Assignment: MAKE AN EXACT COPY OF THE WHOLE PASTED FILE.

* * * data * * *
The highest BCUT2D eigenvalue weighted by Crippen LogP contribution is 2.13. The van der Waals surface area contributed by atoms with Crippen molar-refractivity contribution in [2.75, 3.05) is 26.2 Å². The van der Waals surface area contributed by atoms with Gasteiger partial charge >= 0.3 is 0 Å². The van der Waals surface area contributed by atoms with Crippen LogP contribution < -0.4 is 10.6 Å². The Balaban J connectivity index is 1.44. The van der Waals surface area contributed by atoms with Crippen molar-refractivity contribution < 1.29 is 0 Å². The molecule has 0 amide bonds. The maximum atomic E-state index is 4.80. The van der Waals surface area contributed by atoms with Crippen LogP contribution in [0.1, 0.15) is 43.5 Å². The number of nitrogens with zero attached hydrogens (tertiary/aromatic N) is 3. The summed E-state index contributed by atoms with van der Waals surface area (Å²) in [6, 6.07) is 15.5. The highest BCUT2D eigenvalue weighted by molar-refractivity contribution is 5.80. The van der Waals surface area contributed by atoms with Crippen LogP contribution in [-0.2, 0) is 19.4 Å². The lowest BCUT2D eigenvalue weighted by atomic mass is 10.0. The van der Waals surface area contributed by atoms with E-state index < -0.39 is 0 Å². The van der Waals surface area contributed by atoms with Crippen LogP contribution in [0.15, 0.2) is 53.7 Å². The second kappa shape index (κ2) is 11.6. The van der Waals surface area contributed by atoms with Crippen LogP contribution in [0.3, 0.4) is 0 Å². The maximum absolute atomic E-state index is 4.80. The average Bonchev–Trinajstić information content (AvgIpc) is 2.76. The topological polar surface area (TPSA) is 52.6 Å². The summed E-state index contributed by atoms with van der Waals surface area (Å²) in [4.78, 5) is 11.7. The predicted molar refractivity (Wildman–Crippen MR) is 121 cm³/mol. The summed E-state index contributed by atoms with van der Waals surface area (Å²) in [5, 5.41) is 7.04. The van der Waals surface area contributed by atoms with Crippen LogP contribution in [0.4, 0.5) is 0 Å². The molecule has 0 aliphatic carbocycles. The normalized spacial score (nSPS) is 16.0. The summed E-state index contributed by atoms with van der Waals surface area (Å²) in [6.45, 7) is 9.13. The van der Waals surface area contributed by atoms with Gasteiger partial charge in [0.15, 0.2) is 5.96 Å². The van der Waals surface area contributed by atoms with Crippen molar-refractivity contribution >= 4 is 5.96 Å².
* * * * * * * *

The highest BCUT2D eigenvalue weighted by Crippen LogP contribution is 2.13. The van der Waals surface area contributed by atoms with Crippen molar-refractivity contribution in [2.75, 3.05) is 26.2 Å². The van der Waals surface area contributed by atoms with Gasteiger partial charge >= 0.3 is 0 Å². The van der Waals surface area contributed by atoms with Crippen LogP contribution < -0.4 is 10.6 Å². The Balaban J connectivity index is 1.44. The van der Waals surface area contributed by atoms with Crippen molar-refractivity contribution < 1.29 is 0 Å². The molecule has 0 amide bonds. The maximum atomic E-state index is 4.80. The van der Waals surface area contributed by atoms with Crippen LogP contribution in [0.1, 0.15) is 43.5 Å². The number of nitrogens with zero attached hydrogens (tertiary/aromatic N) is 3. The summed E-state index contributed by atoms with van der Waals surface area (Å²) in [6, 6.07) is 15.5. The highest BCUT2D eigenvalue weighted by molar-refractivity contribution is 5.80. The van der Waals surface area contributed by atoms with Crippen LogP contribution in [-0.2, 0) is 19.4 Å². The lowest BCUT2D eigenvalue weighted by atomic mass is 10.0. The van der Waals surface area contributed by atoms with E-state index < -0.39 is 0 Å². The van der Waals surface area contributed by atoms with Crippen LogP contribution in [0.15, 0.2) is 53.7 Å². The second kappa shape index (κ2) is 11.6. The van der Waals surface area contributed by atoms with Crippen LogP contribution in [0.3, 0.4) is 0 Å². The maximum absolute atomic E-state index is 4.80. The average Bonchev–Trinajstić information content (AvgIpc) is 2.76. The topological polar surface area (TPSA) is 52.6 Å². The summed E-state index contributed by atoms with van der Waals surface area (Å²) in [4.78, 5) is 11.7. The predicted molar refractivity (Wildman–Crippen MR) is 121 cm³/mol. The summed E-state index contributed by atoms with van der Waals surface area (Å²) in [5, 5.41) is 7.04. The van der Waals surface area contributed by atoms with Crippen LogP contribution in [0.4, 0.5) is 0 Å². The molecule has 0 aliphatic carbocycles. The normalized spacial score (nSPS) is 16.0. The summed E-state index contributed by atoms with van der Waals surface area (Å²) in [6.45, 7) is 9.13. The van der Waals surface area contributed by atoms with Gasteiger partial charge in [0.15, 0.2) is 5.96 Å². The van der Waals surface area contributed by atoms with Crippen molar-refractivity contribution >= 4 is 5.96 Å².